How Your Genes Shape Your Ear Lobes
Like the face, the way your ear looks is a unique feature of your body. Although ears look similar, there are small differences in shape and structure of the pinna between different people. One of the features that is less variable is the shape of the earlobe; people can only have one of two types of earlobe. The first is an attached earlobe that is small, and has no free flap that hangs down. The second type is a free earlobe, which is larger and which does hang down, clearly separated from the neck.
What is the Structure and Function of the Earlobe?
The composition of the earlobe in humans is fairly simple’ it contains connective tissue, which is made up of a mixture of fat cells and areola tissue. It has quite a good blood supply and your earlobes can be prone to turning bright red if you go from a cold day outside to a very warm room, or even if you blush with embarrassment. There is no cartilage in the earlobe – so it is soft and squishy compared to the harder, more structure parts of the upper pinna.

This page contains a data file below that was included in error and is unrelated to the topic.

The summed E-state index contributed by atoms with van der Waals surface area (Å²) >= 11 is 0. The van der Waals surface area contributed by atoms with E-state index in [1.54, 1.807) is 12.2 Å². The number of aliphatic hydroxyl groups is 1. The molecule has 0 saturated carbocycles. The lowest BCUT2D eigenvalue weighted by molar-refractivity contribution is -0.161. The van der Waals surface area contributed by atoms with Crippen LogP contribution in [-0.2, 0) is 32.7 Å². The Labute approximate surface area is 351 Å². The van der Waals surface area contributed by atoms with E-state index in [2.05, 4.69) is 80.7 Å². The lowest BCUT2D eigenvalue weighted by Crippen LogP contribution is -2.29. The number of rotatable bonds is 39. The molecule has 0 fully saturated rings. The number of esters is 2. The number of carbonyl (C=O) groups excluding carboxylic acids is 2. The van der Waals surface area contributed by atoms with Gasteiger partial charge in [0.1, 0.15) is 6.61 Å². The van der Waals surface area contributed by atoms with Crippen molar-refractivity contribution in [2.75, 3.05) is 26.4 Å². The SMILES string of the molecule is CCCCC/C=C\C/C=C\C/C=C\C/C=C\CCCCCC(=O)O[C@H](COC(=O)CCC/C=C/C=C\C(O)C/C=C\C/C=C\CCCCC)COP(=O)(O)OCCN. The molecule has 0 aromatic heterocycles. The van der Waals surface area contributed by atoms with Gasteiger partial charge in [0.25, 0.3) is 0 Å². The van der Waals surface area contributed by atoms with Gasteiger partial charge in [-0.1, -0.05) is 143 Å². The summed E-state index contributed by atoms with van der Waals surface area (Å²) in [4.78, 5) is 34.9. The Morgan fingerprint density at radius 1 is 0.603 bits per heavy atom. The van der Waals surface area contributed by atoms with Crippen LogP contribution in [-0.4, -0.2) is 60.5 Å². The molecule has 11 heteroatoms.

The function of the earlobe is something of a mystery. It doesn’t seem to do anything very much, except be a site for piercings and earrings. Losing your earlobe in an accident is rare, but it does not affect hearing or balance, its impact is really only cosmetic.
The Genetics of Earlobe ShapeOnly one gene controls the shape of the earlobe. As with all genes, you have two copies, one from your father and one from your mother. Each copy is called an allele. The allele for a free earlobe is dominant over the allele for an attached earlobe, so most people do have free earlobes. If you have parents with free earlobes and you have an attached earlobe, you can be pretty confident that both of them had one copy of the dominant allele and one copy of the recessive allele. You were the result of a one in four chance – you inherited one recessive allele from both your parents.
Although this is widely accepted, some other factors in the way that our ancestry has developed over thousands of years clearly plays some role because the proportion of attached earlobes in different racial groups varies. 67 per cent of people in Japan, for example, have an attached earlobe, with 64 per cent in China.